Intervention Spotlight Distance Learning

Over the past 10 months, with the pandemic outbreak, education systems have shifted to virtual and quasi virtual learning. The usage of remote learning intervention, tools, programs and strategies have increased drastically across subjects for all grade levels. 


Over the next few months we will be rounding up our top used supports in 2020.
First up we have our most popular remote learning programs, interventions, and strategies that have been used during the 2020 year.

 

IXL1) IXL

IXL is the most commonly used remote support by our Branching Minds district partners. IXL is a K-12 learning platform that provides comprehensive, standards-aligned content for Math, Language Arts, Science, and Social Studies. The program is used online and includes guided instruction for students, independent learning through practice questions and feedback, and analytics and data on student progress. It is a great option for students learning remotely, but internet access is required. Although this is a paid support, free trials are available for classroom teachers. 

There is also some preliminary research supporting the effectiveness of the IXL platform. A series of non-experimental studies across multiple states showed that schools using the IXL program had higher gains in Math and ELA test scores, compared to schools who were not using the program. 

 

imagine leaning2) Imagine Math & Imagine Math Facts

Another commonly used online program is Imagine Math, along with its early elementary version Imagine Math Facts. These online programs cover all grade levels and are personalized for students based on their math skills and learning needs. The platform provides students with tools, applications, and tasks to develop math problem-solving skills. For younger students, the focus is on automaticity and fluency of math concepts. Students can work through the problems independently in remote settings, although internet access accessibility is a requirement. 

Both programs have research supporting their evidence of effectiveness. Quasi-experimental studies showed that students who received these programs showed significant growth using a nationally normed Math assessment. 

 

 

graphic organizers

3) Graphic Organizers

This intervention strategy is perfect for remote and independent learning, especially for students who do not have reliable internet access. They can be used across all topic areas and grade levels to scaffold students’ understanding of how ideas and concepts fit together. They can be used to sequence story events, brainstorm essay ideas, organize story elements (such as chronology, characters, and setting), create a timeline, make plot outlines, dissect conflict, find the main idea and supporting details, learn about character traits, compare and contrast, and much more. Students can also use graphic organizers to break down complex math problems and process how to solve them. Importantly, this tool also helps teachers get feedback on their students’ through processes and can be used to identify where students need additional support.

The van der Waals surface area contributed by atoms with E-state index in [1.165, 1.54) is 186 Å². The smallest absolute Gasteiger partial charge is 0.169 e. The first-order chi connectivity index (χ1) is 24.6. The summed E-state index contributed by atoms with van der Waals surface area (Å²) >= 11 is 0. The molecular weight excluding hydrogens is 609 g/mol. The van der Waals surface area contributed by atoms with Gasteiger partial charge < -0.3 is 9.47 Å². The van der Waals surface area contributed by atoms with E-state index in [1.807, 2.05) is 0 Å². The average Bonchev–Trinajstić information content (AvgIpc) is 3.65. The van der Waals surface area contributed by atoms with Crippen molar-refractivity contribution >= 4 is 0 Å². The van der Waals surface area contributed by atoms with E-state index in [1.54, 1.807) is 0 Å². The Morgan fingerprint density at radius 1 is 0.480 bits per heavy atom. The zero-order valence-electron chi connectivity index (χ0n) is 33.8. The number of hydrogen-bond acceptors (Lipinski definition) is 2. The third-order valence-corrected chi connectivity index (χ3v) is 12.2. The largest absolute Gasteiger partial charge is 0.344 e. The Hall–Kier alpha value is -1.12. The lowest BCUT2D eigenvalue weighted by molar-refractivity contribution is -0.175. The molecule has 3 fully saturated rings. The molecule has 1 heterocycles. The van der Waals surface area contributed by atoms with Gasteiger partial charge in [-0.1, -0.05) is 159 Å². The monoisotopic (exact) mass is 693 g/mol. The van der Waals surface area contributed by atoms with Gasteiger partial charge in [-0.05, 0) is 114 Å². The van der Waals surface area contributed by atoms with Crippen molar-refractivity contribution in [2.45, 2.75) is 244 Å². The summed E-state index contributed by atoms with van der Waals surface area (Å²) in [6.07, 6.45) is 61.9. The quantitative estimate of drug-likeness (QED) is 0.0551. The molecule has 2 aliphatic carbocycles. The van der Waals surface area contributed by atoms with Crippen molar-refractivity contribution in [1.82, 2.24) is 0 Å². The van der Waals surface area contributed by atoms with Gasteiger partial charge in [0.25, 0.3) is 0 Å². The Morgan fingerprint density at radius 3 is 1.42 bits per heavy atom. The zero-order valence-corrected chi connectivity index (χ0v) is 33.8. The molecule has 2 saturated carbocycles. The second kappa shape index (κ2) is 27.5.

Graphic organizers are also an evidence-based strategy. Studies have shown that graphic organizers can improve reading comprehension skills among students with learning disabilities and when they are used during math lessons, students’ math skills and performance levels improve. 

 

CRA4) Concrete-Representational-Abstract (CRA)

CRA is a commonly used Math strategy that can also be implemented across all grade levels when students are learning remotely. When using the CRA method, students are guided to approach math problems from three levels (concrete, representational, and abstract) in order to deepen their understanding of math concepts. Students are first provided with concrete examples of a math concept using physical, hands-on material. Next, they are introduced to a representational example of the same concept using pictures or drawings. Last, the abstract form of the math concept is introduced using the appropriate math symbols. Once examples are provided, students can go through these steps independently, using manipulatives and items they have in the home, specifically for the concrete phase. 

This is another evidence-based strategy which has been shown to improve students’ Math achievement, especially among those with learning disabilities.

 

 

Think-Alouds5) Think-Alouds

This reading comprehension activity is ideal for elementary students engaged in synchronous and asynchronous learning. Teachers first use modeling to show how skilled readers construct meaning from text by reading a passage out loud while talking through one's thought process. Once this process is modeled, students can practice independently. Teachers can use pre-selected questions to help scaffold students and guide them towards asking themselves questions as they read in order to better understand the text. This strategy can also be used to engage students when reading nonfiction text for Science and Social Studies. 

The think-aloud strategy is a metacognitive one, meaning that it has students think about their own learning and thought processes. Not only does engaging in these types of processes improve self-awareness, but these practices have also been shown to improve students' understanding of reading and other classroom material.

 

annotation6) Reading Actively Through Text Annotation